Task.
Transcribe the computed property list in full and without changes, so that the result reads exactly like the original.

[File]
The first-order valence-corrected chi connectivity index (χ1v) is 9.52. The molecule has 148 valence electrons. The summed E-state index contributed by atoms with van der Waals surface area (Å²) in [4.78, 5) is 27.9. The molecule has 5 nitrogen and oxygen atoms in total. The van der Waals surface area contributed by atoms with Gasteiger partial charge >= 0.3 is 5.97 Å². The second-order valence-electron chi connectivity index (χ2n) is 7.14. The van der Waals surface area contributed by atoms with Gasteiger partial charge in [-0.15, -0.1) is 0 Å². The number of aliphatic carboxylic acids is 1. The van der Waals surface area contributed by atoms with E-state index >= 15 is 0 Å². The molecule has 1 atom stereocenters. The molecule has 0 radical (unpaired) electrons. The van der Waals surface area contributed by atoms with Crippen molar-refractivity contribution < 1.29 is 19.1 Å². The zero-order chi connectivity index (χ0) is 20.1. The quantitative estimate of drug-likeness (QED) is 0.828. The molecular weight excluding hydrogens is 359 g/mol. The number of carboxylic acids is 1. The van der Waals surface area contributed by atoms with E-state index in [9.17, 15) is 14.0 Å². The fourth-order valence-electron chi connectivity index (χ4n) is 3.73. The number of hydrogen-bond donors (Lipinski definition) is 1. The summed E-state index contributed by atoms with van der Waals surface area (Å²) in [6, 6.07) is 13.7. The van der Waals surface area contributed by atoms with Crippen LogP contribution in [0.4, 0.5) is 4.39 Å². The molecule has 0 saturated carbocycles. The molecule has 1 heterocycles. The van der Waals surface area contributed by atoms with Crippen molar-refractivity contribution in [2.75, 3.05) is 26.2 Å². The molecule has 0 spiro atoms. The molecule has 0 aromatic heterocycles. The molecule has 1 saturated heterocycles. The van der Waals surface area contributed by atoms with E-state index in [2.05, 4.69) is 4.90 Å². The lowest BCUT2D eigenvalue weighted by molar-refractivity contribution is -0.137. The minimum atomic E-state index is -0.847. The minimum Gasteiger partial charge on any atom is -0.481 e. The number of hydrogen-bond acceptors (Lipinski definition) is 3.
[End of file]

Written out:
The first-order valence-corrected chi connectivity index (χ1v) is 9.52. The molecule has 148 valence electrons. The summed E-state index contributed by atoms with van der Waals surface area (Å²) in [4.78, 5) is 27.9. The molecule has 5 nitrogen and oxygen atoms in total. The van der Waals surface area contributed by atoms with Gasteiger partial charge >= 0.3 is 5.97 Å². The second-order valence-electron chi connectivity index (χ2n) is 7.14. The van der Waals surface area contributed by atoms with Gasteiger partial charge in [-0.15, -0.1) is 0 Å². The number of aliphatic carboxylic acids is 1. The van der Waals surface area contributed by atoms with E-state index >= 15 is 0 Å². The molecule has 1 atom stereocenters. The molecule has 0 radical (unpaired) electrons. The van der Waals surface area contributed by atoms with Crippen molar-refractivity contribution < 1.29 is 19.1 Å². The zero-order chi connectivity index (χ0) is 20.1. The quantitative estimate of drug-likeness (QED) is 0.828. The molecular weight excluding hydrogens is 359 g/mol. The number of carboxylic acids is 1. The van der Waals surface area contributed by atoms with E-state index in [9.17, 15) is 14.0 Å². The fourth-order valence-electron chi connectivity index (χ4n) is 3.73. The number of hydrogen-bond donors (Lipinski definition) is 1. The summed E-state index contributed by atoms with van der Waals surface area (Å²) in [6, 6.07) is 13.7. The van der Waals surface area contributed by atoms with Crippen LogP contribution in [0.4, 0.5) is 4.39 Å². The molecule has 0 saturated carbocycles. The molecule has 1 heterocycles. The van der Waals surface area contributed by atoms with Crippen molar-refractivity contribution in [2.75, 3.05) is 26.2 Å². The molecule has 0 spiro atoms. The molecule has 0 aromatic heterocycles. The molecule has 1 saturated heterocycles. The van der Waals surface area contributed by atoms with E-state index in [2.05, 4.69) is 4.90 Å². The lowest BCUT2D eigenvalue weighted by molar-refractivity contribution is -0.137. The minimum atomic E-state index is -0.847. The minimum Gasteiger partial charge on any atom is -0.481 e. The number of hydrogen-bond acceptors (Lipinski definition) is 3.